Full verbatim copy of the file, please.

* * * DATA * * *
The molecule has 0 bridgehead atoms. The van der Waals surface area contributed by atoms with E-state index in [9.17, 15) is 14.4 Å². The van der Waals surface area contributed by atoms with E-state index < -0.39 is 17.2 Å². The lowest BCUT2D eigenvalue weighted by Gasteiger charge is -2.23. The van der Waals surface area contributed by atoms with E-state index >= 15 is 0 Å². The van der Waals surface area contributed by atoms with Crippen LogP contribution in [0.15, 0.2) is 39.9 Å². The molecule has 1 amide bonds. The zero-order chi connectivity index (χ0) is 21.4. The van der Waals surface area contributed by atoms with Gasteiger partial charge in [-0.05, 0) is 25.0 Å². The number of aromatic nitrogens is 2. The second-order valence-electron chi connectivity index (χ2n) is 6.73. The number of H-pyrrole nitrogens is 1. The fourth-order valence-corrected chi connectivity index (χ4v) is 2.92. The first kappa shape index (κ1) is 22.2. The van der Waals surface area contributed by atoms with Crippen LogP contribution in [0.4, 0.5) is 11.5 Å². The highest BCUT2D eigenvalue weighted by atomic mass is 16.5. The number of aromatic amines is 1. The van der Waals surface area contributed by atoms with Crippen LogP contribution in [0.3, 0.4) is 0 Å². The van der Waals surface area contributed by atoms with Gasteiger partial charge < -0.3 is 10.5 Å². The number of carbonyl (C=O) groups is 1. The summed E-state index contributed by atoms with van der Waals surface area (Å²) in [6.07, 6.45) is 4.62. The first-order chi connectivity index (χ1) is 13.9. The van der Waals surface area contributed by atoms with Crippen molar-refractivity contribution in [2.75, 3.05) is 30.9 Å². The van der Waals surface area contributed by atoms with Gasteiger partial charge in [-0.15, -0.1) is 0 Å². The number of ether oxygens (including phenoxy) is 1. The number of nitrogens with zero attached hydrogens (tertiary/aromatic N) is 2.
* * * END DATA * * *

The molecule has 0 bridgehead atoms. The van der Waals surface area contributed by atoms with E-state index in [9.17, 15) is 14.4 Å². The van der Waals surface area contributed by atoms with E-state index < -0.39 is 17.2 Å². The lowest BCUT2D eigenvalue weighted by Gasteiger charge is -2.23. The van der Waals surface area contributed by atoms with E-state index >= 15 is 0 Å². The van der Waals surface area contributed by atoms with Crippen LogP contribution in [0.15, 0.2) is 39.9 Å². The molecule has 1 amide bonds. The zero-order chi connectivity index (χ0) is 21.4. The van der Waals surface area contributed by atoms with Gasteiger partial charge in [-0.05, 0) is 25.0 Å². The number of aromatic nitrogens is 2. The second-order valence-electron chi connectivity index (χ2n) is 6.73. The number of H-pyrrole nitrogens is 1. The fourth-order valence-corrected chi connectivity index (χ4v) is 2.92. The first kappa shape index (κ1) is 22.2. The van der Waals surface area contributed by atoms with Crippen LogP contribution in [0.4, 0.5) is 11.5 Å². The highest BCUT2D eigenvalue weighted by atomic mass is 16.5. The number of aromatic amines is 1. The van der Waals surface area contributed by atoms with Crippen LogP contribution in [0.3, 0.4) is 0 Å². The van der Waals surface area contributed by atoms with Gasteiger partial charge < -0.3 is 10.5 Å². The number of carbonyl (C=O) groups is 1. The summed E-state index contributed by atoms with van der Waals surface area (Å²) in [6.07, 6.45) is 4.62. The first-order chi connectivity index (χ1) is 13.9. The van der Waals surface area contributed by atoms with Crippen molar-refractivity contribution in [2.75, 3.05) is 30.9 Å². The van der Waals surface area contributed by atoms with Gasteiger partial charge in [-0.15, -0.1) is 0 Å². The number of ether oxygens (including phenoxy) is 1. The number of nitrogens with zero attached hydrogens (tertiary/aromatic N) is 2.